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Contributing USMA Research Unit(s)

Behavioral Sciences and Leadership

Publication Date



The International Journal of Education and Human Developments

Document Type



The demand for understanding human behavior during World War II, created an unprecedented approach to social scientific research that required cross-disciplinary collaboration among anthropologists, sociologists, and psychologists. For many, this was a first opportunity to work with scholars from other academic disciplines (Dallenbach, 1946). In addition to the challenging nature of measuring an attitude, these assignments led psychologists and sociologists to envision research problems in ways that they had never imagined, and to experiment with new methodologies in research design and data analysis (Smith, 1984). What resulted from these innovations was a new ability to quantify human attitudes and morale, which would eventually lead to the emergence of a new field of psychology, called “Social Psychology” in the years following the war (Triplet, 1992). This article explains the ways in which historians and practitioners characterize the causal and/or correlative relationship between the research conducted by social scientists on behalf of the United States Government during WWII and the emergence of Social Psychology as an independent discipline in the years following WWII. Both substantive and methodological advances were made in social science research during this time, which created the conditions for the evolution of Social Psychology as an academic and a scientific discipline (Allport & Schmeidler, 1943; Allport & Veltfort, 1943). I illustrate the extent to which the methodological innovations are overlooked in the retelling of this history.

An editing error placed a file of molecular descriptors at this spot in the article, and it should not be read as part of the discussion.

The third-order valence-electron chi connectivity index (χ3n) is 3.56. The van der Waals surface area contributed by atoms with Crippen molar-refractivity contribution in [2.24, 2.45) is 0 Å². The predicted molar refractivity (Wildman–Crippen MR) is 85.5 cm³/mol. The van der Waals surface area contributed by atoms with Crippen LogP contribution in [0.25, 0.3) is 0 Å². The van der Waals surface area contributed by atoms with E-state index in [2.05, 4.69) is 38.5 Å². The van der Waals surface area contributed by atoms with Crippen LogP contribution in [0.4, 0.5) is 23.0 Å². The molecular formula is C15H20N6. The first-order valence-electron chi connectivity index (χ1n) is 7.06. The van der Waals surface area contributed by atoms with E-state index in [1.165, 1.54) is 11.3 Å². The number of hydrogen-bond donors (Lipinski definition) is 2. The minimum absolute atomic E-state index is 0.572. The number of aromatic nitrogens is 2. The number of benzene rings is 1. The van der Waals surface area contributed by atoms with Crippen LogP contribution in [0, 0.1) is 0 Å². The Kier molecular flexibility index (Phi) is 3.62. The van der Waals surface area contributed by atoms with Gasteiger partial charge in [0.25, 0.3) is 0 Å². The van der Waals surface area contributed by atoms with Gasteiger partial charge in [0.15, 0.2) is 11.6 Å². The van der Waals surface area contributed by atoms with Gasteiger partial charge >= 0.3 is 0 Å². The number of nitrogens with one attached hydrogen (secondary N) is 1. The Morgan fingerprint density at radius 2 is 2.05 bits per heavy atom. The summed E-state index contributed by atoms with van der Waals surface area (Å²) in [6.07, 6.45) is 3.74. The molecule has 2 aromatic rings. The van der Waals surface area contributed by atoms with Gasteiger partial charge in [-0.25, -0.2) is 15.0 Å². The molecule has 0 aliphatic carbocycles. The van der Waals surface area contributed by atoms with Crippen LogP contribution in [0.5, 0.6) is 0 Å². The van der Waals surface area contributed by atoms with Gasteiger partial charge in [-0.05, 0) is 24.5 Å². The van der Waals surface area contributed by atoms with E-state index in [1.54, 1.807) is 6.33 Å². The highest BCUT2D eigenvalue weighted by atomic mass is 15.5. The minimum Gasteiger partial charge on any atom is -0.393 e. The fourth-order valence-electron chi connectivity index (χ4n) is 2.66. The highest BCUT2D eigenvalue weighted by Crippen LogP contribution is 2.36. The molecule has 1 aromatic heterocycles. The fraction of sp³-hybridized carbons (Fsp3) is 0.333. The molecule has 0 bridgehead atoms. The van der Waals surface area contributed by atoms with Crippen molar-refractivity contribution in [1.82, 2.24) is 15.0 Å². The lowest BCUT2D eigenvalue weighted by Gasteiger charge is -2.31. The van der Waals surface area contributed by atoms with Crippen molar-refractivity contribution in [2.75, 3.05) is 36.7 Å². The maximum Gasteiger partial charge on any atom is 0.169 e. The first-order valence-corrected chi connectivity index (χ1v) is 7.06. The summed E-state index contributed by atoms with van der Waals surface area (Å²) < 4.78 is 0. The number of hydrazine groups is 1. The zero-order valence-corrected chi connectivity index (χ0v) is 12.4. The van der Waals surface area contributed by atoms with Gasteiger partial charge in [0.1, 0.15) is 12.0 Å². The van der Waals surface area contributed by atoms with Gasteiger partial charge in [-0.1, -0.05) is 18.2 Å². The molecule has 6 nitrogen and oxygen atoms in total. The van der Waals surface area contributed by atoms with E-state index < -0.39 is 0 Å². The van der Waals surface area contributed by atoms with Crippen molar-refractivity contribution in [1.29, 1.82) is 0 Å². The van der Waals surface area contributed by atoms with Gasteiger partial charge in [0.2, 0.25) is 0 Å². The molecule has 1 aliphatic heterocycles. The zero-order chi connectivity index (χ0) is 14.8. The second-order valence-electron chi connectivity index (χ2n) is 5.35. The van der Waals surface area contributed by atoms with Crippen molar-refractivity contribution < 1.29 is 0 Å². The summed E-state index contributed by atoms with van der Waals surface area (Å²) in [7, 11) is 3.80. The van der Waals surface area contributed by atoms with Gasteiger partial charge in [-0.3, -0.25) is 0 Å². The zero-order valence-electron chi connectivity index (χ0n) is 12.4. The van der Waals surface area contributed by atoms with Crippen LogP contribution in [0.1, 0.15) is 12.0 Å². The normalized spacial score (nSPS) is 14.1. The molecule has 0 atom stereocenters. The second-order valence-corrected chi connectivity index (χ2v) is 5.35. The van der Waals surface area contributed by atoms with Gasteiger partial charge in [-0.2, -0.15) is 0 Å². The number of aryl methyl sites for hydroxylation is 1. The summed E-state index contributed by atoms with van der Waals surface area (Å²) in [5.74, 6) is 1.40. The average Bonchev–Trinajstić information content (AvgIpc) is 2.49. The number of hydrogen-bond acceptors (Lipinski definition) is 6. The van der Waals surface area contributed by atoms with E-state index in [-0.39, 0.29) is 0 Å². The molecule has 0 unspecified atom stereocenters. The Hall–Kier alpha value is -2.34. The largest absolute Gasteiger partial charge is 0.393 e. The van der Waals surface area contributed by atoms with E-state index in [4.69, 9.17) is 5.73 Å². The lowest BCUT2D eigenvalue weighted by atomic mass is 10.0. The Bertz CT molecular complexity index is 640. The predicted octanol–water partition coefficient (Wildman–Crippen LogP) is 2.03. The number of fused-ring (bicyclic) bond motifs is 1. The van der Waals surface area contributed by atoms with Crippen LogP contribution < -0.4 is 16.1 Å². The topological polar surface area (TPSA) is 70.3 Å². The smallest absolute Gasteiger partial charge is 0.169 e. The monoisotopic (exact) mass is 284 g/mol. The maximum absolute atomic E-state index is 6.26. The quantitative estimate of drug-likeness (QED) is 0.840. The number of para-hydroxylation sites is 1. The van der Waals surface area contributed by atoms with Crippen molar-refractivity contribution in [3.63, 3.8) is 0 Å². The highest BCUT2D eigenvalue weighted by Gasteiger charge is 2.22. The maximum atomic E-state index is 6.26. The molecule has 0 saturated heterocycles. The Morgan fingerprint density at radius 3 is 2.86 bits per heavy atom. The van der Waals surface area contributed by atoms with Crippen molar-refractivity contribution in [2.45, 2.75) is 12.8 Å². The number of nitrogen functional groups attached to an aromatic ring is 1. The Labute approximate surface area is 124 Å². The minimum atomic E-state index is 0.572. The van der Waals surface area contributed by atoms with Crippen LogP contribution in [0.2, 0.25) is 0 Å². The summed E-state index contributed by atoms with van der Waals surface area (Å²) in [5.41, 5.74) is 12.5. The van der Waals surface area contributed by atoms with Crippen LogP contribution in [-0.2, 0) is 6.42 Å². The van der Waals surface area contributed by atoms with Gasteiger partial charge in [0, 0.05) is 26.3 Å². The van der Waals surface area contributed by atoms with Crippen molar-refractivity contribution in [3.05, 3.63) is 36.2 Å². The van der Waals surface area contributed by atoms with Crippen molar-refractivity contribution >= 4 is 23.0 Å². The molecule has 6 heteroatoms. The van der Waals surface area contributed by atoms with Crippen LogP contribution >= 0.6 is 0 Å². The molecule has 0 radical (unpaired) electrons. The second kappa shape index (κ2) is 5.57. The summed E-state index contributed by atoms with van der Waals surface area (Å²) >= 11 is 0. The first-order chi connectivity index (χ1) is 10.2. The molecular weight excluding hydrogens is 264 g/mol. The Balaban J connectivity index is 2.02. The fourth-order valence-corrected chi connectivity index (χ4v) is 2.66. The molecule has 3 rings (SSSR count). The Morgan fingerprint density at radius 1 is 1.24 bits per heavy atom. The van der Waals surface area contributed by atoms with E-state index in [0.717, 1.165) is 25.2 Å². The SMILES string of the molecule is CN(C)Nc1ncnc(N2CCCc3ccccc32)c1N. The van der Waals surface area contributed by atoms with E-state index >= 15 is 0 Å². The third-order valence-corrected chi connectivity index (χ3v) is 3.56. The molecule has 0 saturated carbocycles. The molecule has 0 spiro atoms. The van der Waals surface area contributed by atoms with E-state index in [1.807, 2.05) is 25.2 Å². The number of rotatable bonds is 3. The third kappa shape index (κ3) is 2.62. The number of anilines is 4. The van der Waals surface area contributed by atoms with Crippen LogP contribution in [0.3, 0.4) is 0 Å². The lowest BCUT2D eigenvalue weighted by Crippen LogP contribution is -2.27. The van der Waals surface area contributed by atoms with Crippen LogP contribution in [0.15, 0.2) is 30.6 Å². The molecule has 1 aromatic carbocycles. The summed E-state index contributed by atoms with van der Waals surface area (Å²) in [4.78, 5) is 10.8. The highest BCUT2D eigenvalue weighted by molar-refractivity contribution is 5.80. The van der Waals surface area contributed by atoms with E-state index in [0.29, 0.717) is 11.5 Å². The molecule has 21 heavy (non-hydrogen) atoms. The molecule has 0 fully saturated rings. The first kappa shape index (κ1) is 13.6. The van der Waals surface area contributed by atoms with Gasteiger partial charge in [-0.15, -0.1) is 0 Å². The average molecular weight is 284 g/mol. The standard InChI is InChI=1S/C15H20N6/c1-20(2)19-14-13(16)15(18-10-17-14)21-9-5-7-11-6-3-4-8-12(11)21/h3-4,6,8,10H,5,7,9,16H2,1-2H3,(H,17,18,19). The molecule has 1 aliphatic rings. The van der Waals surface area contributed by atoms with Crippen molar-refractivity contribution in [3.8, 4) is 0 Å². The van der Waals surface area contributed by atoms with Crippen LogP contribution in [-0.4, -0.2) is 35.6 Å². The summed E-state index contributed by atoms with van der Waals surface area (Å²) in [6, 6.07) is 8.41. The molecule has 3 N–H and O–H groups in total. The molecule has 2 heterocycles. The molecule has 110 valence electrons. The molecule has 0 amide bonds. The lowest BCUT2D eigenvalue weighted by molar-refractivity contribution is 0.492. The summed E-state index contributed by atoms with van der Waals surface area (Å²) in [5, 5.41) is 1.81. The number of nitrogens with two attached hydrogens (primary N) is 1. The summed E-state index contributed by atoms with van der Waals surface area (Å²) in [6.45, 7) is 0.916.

Publisher City

New York


History of Science, Social Psychology, World War II, Intellectual History



Bias and Bifurcation in the Telling of the History of Social Psychology.



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